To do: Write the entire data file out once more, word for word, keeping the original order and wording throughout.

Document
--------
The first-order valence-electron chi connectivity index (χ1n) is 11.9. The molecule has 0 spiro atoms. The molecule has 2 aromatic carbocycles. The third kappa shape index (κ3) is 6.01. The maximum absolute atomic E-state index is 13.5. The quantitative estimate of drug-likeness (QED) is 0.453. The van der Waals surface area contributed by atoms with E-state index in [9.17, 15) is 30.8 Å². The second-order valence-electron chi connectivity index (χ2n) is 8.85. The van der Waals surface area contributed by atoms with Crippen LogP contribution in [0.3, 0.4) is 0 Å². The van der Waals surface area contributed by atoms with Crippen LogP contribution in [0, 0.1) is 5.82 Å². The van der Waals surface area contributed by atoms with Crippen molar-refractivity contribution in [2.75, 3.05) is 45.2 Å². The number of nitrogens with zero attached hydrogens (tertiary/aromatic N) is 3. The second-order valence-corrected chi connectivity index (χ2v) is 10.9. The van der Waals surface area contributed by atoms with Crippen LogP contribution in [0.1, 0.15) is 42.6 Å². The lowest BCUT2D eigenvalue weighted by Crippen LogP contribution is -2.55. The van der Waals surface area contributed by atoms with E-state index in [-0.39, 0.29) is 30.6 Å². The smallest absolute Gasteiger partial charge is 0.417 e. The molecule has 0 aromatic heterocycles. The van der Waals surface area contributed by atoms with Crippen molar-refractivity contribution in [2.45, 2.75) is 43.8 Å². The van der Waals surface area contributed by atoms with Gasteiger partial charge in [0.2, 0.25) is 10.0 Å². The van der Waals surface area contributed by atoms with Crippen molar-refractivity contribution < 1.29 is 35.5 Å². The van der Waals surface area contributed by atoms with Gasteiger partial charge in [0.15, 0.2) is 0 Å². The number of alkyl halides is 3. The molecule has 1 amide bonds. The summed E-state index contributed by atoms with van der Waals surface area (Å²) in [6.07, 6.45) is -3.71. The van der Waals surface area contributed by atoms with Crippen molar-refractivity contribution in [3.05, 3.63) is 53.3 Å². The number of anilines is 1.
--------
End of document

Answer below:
The first-order valence-electron chi connectivity index (χ1n) is 11.9. The molecule has 0 spiro atoms. The molecule has 2 aromatic carbocycles. The third kappa shape index (κ3) is 6.01. The maximum absolute atomic E-state index is 13.5. The quantitative estimate of drug-likeness (QED) is 0.453. The van der Waals surface area contributed by atoms with E-state index in [9.17, 15) is 30.8 Å². The second-order valence-electron chi connectivity index (χ2n) is 8.85. The van der Waals surface area contributed by atoms with Crippen LogP contribution in [0.3, 0.4) is 0 Å². The van der Waals surface area contributed by atoms with Crippen LogP contribution in [0, 0.1) is 5.82 Å². The van der Waals surface area contributed by atoms with Crippen molar-refractivity contribution in [2.75, 3.05) is 45.2 Å². The number of nitrogens with zero attached hydrogens (tertiary/aromatic N) is 3. The second-order valence-corrected chi connectivity index (χ2v) is 10.9. The van der Waals surface area contributed by atoms with Crippen LogP contribution in [0.1, 0.15) is 42.6 Å². The lowest BCUT2D eigenvalue weighted by Crippen LogP contribution is -2.55. The van der Waals surface area contributed by atoms with E-state index in [-0.39, 0.29) is 30.6 Å². The smallest absolute Gasteiger partial charge is 0.417 e. The molecule has 0 aromatic heterocycles. The van der Waals surface area contributed by atoms with Crippen molar-refractivity contribution in [2.45, 2.75) is 43.8 Å². The van der Waals surface area contributed by atoms with Gasteiger partial charge in [0.2, 0.25) is 10.0 Å². The van der Waals surface area contributed by atoms with Crippen molar-refractivity contribution < 1.29 is 35.5 Å². The van der Waals surface area contributed by atoms with Gasteiger partial charge in [0.15, 0.2) is 0 Å². The number of alkyl halides is 3. The molecule has 1 amide bonds. The summed E-state index contributed by atoms with van der Waals surface area (Å²) in [6.07, 6.45) is -3.71. The van der Waals surface area contributed by atoms with Crippen molar-refractivity contribution in [3.05, 3.63) is 53.3 Å². The number of anilines is 1.